Fatigue is a key marker for burnout. If your energy levels are always low and you just can't shift your tiredness, you need to listen to your body and find a way to recharge your batteries.

7. You have neglected your own wellbeing

Your good health - physical and mental - is precious. If you are not taking time to exercise, eat well and rest then you risk burnout. Watch out for bad habits, such as using sugar and caffeine to get you through the day.

8. You don't recognise yourself

Have you lost your mojo? Are you grumpier, more cynical and less pleasant to be around? Have you been neglecting your employees or snapping at your family? Have you lost your sense of humour? These are all signs that you are heading for trouble.

9. You are suffering from anxiety

Stress and exhaustion can trigger the "fight or flight" response leading to feelings of anxiety and even panic attacks. If that is happening, you need to stop, take stock and put your own mental health first.

10. You dream of jacking it all in

You used to love work and were firing on all cylinders; now you are in a nightmare of stress and deadlines. If you want to stop the world and get off, it's time to make some significant changes.

How to avoid burnout

  • Manage your time better: Don't let work creep into every minute of every day - prioritise tasks, review your goals regularly and schedule time for everything including rest.
  • Get organised: An overflowing in-box and a cluttered desk can trigger anxiety the minute you arrive at work. Set aside time to get through the backlog and establish better ways to keep on top of emails and other tasks.
  • Ask for help: Many business owners need to learn the art of delegation; it's also worth talking to a business mentor or a life coach about ways to improve your work-life balance.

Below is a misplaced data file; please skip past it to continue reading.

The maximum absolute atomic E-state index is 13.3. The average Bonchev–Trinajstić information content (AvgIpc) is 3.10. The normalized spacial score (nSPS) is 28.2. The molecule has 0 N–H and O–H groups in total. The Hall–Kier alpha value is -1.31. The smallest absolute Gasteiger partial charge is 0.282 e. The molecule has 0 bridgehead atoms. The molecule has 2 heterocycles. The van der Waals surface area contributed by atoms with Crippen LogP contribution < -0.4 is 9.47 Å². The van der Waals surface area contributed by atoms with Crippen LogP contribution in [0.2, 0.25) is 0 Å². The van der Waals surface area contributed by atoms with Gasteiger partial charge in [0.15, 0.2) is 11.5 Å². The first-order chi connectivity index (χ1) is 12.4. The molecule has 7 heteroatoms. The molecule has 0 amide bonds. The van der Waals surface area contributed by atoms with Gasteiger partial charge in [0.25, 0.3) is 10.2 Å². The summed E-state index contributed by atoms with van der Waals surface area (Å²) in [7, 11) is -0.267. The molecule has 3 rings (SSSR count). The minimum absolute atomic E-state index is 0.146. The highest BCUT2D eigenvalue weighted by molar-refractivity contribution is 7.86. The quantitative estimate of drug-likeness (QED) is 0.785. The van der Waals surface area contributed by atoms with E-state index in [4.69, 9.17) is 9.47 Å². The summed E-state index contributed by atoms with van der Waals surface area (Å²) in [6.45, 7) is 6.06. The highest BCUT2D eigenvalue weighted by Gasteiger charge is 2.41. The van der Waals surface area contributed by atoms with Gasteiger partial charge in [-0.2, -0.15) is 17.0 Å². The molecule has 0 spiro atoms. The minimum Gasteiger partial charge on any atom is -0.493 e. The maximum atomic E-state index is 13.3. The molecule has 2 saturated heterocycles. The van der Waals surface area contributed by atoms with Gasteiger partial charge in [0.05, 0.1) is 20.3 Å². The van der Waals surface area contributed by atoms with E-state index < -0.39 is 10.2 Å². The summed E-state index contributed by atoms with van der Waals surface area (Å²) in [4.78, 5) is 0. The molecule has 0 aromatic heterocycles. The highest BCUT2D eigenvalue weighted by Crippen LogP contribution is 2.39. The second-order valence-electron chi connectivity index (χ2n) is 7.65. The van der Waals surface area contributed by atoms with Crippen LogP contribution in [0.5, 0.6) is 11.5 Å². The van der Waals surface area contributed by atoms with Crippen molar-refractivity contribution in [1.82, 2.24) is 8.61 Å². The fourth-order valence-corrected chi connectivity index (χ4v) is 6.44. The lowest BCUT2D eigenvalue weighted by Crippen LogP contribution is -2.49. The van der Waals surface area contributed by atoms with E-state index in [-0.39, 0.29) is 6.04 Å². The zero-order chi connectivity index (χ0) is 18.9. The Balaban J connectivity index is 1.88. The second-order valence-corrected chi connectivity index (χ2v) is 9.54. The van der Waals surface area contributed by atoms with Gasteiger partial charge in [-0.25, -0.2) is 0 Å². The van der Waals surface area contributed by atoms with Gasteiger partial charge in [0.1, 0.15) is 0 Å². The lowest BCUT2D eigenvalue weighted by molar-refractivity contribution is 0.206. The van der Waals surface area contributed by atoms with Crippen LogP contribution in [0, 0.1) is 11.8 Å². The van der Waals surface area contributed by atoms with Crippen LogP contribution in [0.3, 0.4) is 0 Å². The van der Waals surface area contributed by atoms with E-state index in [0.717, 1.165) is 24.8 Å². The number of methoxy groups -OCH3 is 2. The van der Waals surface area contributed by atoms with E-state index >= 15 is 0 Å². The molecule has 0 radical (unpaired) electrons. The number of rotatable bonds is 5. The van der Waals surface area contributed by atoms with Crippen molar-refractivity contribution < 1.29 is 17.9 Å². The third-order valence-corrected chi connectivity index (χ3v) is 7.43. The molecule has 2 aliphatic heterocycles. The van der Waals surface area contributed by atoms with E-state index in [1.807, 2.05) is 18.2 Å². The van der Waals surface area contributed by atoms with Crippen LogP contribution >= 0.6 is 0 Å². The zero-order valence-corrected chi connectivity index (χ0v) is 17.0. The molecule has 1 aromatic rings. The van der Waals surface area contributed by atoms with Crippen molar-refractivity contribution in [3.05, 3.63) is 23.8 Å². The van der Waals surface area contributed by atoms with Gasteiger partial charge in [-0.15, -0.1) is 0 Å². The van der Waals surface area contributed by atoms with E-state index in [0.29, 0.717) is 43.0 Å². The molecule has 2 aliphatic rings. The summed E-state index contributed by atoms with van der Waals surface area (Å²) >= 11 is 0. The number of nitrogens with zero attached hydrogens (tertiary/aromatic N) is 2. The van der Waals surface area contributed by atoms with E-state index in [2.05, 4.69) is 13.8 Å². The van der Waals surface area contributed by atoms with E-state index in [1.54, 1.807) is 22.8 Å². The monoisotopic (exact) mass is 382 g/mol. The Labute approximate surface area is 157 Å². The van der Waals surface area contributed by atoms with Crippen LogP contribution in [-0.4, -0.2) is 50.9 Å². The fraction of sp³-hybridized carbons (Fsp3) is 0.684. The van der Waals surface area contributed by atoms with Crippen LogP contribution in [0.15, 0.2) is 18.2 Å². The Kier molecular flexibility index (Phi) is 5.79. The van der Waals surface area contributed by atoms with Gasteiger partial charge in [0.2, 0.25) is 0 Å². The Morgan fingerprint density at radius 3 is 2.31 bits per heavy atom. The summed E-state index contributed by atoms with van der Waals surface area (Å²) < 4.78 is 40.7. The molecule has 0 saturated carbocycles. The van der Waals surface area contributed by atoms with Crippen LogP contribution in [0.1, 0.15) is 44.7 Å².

• Prioritise relaxation: If you can't switch off easily, you may need help in the form of regular massages or low-level exercise such as walking. Try mindfulness - there are many apps you can use to make it easy to incorporate this into your everyday schedule.
  • Get enough sleep: Good sleep hygiene is about going to bed and waking up at the same time each day. Give yourself a chance to get ready for sleep by removing phones and laptops from the bedroom.
  • Eat well: Again, this is about eating regularly as well as choosing healthy options - not skipping meals and grabbing snacks on the run.
  • Move around: If your job is desk-bound, you need to make time to exercise and have fun. Get out in the fresh air with friends and family. If you can, incorporate a walk or a bike ride into your daily commute.
  • Identify your pain points: Take time to think about the things that stress you out the most and work out a plan to reduce their impact. This could include delegating certain tasks or even rethinking the direction of your business.
  • Know when to stop: Working long hours is not productive or healthy; it's worth setting specific work hours and trying to stick to them. You may also have to say no sometimes to avoid taking on projects that you really don't want to do.

Above all, avoiding burnout is about making time to rest and recover. It's vital to prioritise relaxation; if you don't, burnout could force you to take a much longer break from your business.

Workplace wellbeing tool

Poor employer or employee health can have a big effect on productivity. Employees taking lots of time off sick or turning up for work unwell and being less productive than usual, not to mention risking infecting other employees can all have a big impact on your business. The workplace wellbeing tool on the GOV.UK website can help you work out the costs to your business of poor employee health and how to create a business case for taking action.

You can use this tool to:

  • calculate the annual cost of employee ill health, absence from work and staff turnover
  • create business cases for workplace health and wellbeing initiatives
  • estimate the return on investment of setting up a health and wellbeing programme

Use the workplace wellbeing tool on the GOV.UK website.